Boston Dynamics is expected to change owners soon. The maker of sturdy biped and four-legged robots is being sold by Google, and the most likely buyer is Japanese carmaker Toyota.
Google Inc.'s parent company Alphabet is said to be in advanced talks with Toyota to sell Boston Dynamics. A price for the deal has not yet been disclosed but the "ink is nearly dry," reported Tech Insider, citing a source familiar with the matter.
Google had begun looking for a buyer to sell off Boston Dynamics for a few months now. The Inquisitr had previously reported that Toyota Research Institute and Google competitor Amazon.com were two of the finalists in the sale. Interestingly, Toyota already has a special robotics division within the company's research division. Moreover, the company recently bought Cambridge-based startup Jaybridge Robotics. On the other hand, Amazon is deep into the development of robots which are meant to further boost its order fulfillment centers.
Boston Dynamics has traditionally made robots for the military. Their ruggedized creations are not just solidly built, but possess near-human capabilities like balance and biped movement. The company has routinely uploaded videos on YouTube that have garnered millions of views, generating quite a buzz about intelligent robots that can closely mimic human movements and even work like us. Their four-legged creations are quite sturdy and have been developed to lighten the load of a soldier. However, owing to the excessive noise of the diesel engine, the robotic mule hasn't been deployed yet.It is perhaps the difference of primary focus of the companies that has persuaded Google to sell Boston Dynamics. The search giant has traditionally focused on consumer-friendly technology, and originally bought the Waltham-based company to develop a consumer-oriented product, but the latter seemed focused on developing advanced robotics suited more for the military and defense, reported Boston Globe. In the past, the company has made several variants of its robots for the military's DAPRA division. Just like all of its products, Google wanted Boston Dynamics to develop a simplistic robot that was easy to use. Google may have wanted something on wheels, but Boston Dynamics has always focused on robotic legs. The idea of abandoning the core identity of the company may have created tensions between the separate entities.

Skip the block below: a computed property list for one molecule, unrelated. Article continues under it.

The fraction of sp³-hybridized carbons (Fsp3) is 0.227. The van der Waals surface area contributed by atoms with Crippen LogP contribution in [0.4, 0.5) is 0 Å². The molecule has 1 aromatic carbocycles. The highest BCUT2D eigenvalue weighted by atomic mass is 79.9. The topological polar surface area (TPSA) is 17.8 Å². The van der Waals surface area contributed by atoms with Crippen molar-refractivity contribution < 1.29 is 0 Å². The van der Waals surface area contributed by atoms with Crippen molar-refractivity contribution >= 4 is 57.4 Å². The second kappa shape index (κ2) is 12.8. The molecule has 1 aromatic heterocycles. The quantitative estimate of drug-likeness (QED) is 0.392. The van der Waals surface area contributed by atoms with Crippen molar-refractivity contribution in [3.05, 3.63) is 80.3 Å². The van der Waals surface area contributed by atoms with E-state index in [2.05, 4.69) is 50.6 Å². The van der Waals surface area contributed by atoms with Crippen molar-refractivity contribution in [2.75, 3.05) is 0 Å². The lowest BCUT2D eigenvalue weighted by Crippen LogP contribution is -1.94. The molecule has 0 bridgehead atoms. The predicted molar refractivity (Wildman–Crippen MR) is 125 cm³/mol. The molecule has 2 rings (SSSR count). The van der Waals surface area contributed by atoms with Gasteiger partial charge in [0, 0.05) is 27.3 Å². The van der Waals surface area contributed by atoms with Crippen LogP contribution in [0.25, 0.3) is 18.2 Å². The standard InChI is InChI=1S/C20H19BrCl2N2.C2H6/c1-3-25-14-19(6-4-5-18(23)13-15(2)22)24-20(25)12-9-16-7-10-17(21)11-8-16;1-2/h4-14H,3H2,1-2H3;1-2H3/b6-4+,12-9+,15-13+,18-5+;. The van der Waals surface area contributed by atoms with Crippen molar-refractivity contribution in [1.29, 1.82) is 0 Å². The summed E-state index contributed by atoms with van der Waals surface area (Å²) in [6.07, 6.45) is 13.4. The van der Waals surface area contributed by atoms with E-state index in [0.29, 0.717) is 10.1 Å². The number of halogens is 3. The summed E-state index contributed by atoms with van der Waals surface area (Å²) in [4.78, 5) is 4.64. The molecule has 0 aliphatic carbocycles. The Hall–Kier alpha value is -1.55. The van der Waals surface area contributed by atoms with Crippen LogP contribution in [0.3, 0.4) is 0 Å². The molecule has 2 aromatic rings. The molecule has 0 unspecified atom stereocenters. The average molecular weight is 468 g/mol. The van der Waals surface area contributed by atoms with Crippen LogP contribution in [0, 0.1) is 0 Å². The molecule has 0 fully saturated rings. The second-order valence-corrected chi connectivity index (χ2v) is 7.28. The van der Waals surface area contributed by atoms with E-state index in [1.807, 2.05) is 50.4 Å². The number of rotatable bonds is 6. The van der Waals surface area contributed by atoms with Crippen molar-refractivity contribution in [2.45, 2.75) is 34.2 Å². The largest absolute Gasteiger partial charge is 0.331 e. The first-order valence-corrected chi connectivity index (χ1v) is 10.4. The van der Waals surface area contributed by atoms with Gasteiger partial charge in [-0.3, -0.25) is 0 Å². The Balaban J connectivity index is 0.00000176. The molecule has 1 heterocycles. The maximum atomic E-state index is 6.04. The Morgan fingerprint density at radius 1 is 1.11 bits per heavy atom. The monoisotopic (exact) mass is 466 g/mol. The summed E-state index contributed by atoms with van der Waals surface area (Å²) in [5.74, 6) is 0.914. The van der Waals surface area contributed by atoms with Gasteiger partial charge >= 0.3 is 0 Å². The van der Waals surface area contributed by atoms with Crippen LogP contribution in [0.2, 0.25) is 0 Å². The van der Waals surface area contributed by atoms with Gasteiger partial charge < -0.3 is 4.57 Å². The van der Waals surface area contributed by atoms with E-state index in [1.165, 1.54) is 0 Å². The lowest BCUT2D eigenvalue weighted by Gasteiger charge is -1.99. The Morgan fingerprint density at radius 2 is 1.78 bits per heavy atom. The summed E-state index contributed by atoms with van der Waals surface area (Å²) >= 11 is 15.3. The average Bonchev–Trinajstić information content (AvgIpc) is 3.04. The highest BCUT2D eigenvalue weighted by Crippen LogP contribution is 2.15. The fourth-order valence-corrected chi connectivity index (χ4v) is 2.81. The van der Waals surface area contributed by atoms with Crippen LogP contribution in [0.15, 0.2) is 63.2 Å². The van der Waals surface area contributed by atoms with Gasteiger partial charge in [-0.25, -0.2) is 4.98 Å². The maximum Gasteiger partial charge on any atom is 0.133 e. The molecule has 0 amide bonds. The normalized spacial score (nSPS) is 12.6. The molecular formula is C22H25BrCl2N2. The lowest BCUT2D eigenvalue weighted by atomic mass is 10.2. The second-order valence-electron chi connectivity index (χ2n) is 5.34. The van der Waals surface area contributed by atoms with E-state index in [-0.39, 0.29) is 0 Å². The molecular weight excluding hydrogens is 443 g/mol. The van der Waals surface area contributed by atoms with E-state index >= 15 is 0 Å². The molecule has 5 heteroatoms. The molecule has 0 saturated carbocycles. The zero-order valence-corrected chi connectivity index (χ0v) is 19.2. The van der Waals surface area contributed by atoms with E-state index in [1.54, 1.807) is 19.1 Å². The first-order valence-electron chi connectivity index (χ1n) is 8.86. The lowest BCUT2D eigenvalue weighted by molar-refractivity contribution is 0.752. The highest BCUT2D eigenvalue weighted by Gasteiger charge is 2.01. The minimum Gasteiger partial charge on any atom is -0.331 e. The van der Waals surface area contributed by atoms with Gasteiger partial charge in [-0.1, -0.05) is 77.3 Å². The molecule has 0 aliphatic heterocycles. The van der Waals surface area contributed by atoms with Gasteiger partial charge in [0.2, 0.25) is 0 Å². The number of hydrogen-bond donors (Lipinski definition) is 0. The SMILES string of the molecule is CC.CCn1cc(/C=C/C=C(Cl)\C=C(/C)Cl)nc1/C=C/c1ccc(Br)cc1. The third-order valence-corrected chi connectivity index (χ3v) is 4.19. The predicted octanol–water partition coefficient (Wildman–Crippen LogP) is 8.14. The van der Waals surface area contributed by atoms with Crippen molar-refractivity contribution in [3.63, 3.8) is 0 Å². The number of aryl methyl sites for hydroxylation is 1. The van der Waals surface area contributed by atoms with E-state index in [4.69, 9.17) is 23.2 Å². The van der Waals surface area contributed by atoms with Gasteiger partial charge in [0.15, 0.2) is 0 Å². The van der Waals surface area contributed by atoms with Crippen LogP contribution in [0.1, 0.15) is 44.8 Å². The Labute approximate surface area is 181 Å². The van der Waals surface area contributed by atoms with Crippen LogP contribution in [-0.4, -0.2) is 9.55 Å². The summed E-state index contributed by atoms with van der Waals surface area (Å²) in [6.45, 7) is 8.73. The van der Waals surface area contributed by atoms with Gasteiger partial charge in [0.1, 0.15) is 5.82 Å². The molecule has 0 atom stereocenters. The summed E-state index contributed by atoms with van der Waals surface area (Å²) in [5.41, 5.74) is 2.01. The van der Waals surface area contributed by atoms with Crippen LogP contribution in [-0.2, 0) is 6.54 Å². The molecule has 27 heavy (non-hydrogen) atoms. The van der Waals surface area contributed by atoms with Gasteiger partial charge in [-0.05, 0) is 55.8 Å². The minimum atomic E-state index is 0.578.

Incidentally, the buyout is being termed as a "friendly" one, probably because a lot of Google robotics engineers already work at Toyota, reports Inverse. In fact, Google's robotics division founder James Kuffner; Joseph Bondaryk, the operation manager for Boston Dynamics under Google; Philipp Michel, who has worked as a senior robotic engineer for Google's robotics division, and many others have recently started working for Toyota Research Institute.Boston Dynamics was one of the nine acquisitions of Google that made up the company's robotics division, internally called Replicant. The division was created by Andy Rubin, the co-founder of Android, along with Kuffner. However, after Rubin's exit, there was no real Google leadership spearheading Boston Dynamics. Many speculate it was the internal difference of intentions that continued to drive Boston Dynamics away from Google, and to the point the latter started considering selling the company.
Industry insiders speculate the push to sell Boston Dynamics truly began when the company released a video of their humanoid robot, Atlas, the Next Generation. The video showed a humanoid robot with remarkable balancing ability. The robot seemed quite capable and relatively sure-footed in an outdoor environment. The company also showed the robot doing the work a warehouse worker normally does.
It may seem odd that Toyota is interested in procuring Boston Dynamics, let alone nurturing an entire research unit focused on robotics. However, the company has allocated considerable resources to develop robots that assist the elderly in a country that is rapidly running short of young generation. Buying Boston Dynamics will essentially help Toyota consolidate the original team that shaped the company before and during Google's ownership.
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